HP reportedly developing NFC-enabled tablets, smartphones

Summary:Near field communication (NFC) is becoming the hottest and most buzz-worthy feature on mobile devices this year, and apparently Hewlett-Packard just can't resist the trend either.

Near field communication (NFC) is becoming the hottest and most buzz-worthy feature on mobile devices this year, and apparently Hewlett-Packard just can't resist the trend either.

Bloomberg is reporting, based two unnamed sources "familiar with the company's plans," HP will be rolling out an unspecified number of NFC-enabled smartphones and tablets that will permit users to "pay for items and receive coupons and loyalty points by tapping the gadgets on posters and grocery store cash registers." Sounds on point with the latest trends.

Although HP hasn't commented or announced anything publicly regarding this venture, Bloomberg's sources asserted that the gadgets be on shelves before the end of 2011, and it is also likely that the old Palm brand and platform will be integrated as well.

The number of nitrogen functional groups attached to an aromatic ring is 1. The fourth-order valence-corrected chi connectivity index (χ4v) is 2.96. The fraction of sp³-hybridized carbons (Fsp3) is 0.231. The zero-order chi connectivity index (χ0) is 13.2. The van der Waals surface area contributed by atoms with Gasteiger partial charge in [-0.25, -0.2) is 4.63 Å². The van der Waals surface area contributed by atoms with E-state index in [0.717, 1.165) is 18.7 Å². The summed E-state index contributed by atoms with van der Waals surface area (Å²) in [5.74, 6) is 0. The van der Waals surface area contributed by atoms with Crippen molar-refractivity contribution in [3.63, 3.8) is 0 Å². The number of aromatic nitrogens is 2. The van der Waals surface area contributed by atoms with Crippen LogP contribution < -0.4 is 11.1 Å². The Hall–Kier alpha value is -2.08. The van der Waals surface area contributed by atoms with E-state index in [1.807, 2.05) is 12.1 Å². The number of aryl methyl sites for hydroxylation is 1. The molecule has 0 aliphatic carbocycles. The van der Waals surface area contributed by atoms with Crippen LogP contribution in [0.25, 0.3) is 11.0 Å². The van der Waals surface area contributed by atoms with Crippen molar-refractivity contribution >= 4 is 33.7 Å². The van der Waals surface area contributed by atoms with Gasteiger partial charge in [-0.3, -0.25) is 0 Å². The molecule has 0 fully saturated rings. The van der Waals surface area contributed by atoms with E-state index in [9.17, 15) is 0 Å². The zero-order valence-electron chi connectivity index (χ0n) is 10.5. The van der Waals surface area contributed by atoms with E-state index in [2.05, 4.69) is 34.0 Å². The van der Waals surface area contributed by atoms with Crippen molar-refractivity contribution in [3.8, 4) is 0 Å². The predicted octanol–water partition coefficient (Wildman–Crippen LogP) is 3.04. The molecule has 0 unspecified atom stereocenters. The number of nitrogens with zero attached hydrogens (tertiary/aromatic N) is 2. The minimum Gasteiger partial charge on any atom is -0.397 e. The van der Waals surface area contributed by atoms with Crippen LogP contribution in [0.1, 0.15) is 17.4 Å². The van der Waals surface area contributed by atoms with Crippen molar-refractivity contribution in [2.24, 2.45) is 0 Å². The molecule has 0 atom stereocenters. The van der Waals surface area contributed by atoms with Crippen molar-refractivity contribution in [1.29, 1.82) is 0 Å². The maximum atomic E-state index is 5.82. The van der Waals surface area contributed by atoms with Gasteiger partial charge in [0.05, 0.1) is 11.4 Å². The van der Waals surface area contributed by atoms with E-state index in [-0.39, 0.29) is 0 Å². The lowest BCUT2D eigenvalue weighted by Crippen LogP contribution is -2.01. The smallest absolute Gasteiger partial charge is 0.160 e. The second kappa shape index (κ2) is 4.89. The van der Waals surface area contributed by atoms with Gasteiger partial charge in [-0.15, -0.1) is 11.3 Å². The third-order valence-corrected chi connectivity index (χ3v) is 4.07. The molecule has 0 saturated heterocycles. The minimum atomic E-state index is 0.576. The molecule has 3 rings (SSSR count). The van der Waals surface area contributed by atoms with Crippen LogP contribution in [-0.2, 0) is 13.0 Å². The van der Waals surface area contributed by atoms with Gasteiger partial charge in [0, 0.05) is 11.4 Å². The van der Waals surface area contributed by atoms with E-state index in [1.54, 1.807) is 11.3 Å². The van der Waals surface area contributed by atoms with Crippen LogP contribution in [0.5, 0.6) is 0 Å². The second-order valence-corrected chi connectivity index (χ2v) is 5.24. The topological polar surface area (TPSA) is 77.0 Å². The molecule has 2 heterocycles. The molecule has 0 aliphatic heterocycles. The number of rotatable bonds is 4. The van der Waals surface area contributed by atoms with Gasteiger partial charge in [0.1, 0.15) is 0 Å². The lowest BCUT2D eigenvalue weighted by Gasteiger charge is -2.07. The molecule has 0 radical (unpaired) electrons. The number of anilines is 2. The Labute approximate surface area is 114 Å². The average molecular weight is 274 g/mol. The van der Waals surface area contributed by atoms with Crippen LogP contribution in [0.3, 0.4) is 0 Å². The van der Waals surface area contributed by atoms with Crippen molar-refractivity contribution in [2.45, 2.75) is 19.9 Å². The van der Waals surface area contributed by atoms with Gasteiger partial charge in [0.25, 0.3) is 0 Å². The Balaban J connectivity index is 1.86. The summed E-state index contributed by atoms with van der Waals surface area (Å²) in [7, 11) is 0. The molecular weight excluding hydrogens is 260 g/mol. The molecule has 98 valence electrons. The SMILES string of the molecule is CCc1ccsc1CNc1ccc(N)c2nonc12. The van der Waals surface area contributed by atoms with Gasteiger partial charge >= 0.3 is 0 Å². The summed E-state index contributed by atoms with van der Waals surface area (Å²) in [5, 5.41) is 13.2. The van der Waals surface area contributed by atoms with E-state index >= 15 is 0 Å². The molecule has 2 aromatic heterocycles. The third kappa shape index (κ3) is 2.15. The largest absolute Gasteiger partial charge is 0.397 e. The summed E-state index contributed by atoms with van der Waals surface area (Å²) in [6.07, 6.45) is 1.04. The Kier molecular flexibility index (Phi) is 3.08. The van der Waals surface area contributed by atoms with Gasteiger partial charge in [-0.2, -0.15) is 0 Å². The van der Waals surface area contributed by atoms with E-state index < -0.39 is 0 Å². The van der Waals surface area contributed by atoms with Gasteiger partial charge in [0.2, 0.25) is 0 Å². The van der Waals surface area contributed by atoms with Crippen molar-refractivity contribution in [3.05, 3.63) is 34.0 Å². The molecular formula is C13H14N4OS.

Currently, probably the most popular mobile device to host NFC technology is Google's Nexus S, which is the only device that will be capable of supporting Google Wallet when it rolls out to San Francisco and New York City this summer.

Nevertheless, Google has promised that Android devices in the future will sport these chips, and there have been rumors that the next generations of Apple's iPhone and iPad will also incorporate NFC. Given how much attention that Google has garnered with its Wallet and Offers programs and how the words "mobile payments" are on everyone's lips these days, it would be surprising if Apple just let this opportunity go by. After all, it looks like HP certainly isn't.

Related:

Topics: Hewlett-Packard, Hardware, Laptops, Mobility, Tablets

About

Rachel King is a staff writer for CBS Interactive based in San Francisco, covering business and enterprise technology for ZDNet, CNET and SmartPlanet. She has previously worked for The Business Insider, FastCompany.com, CNN's San Francisco bureau and the U.S. Department of State. Rachel has also written for MainStreet.com, Irish Americ... Full Bio

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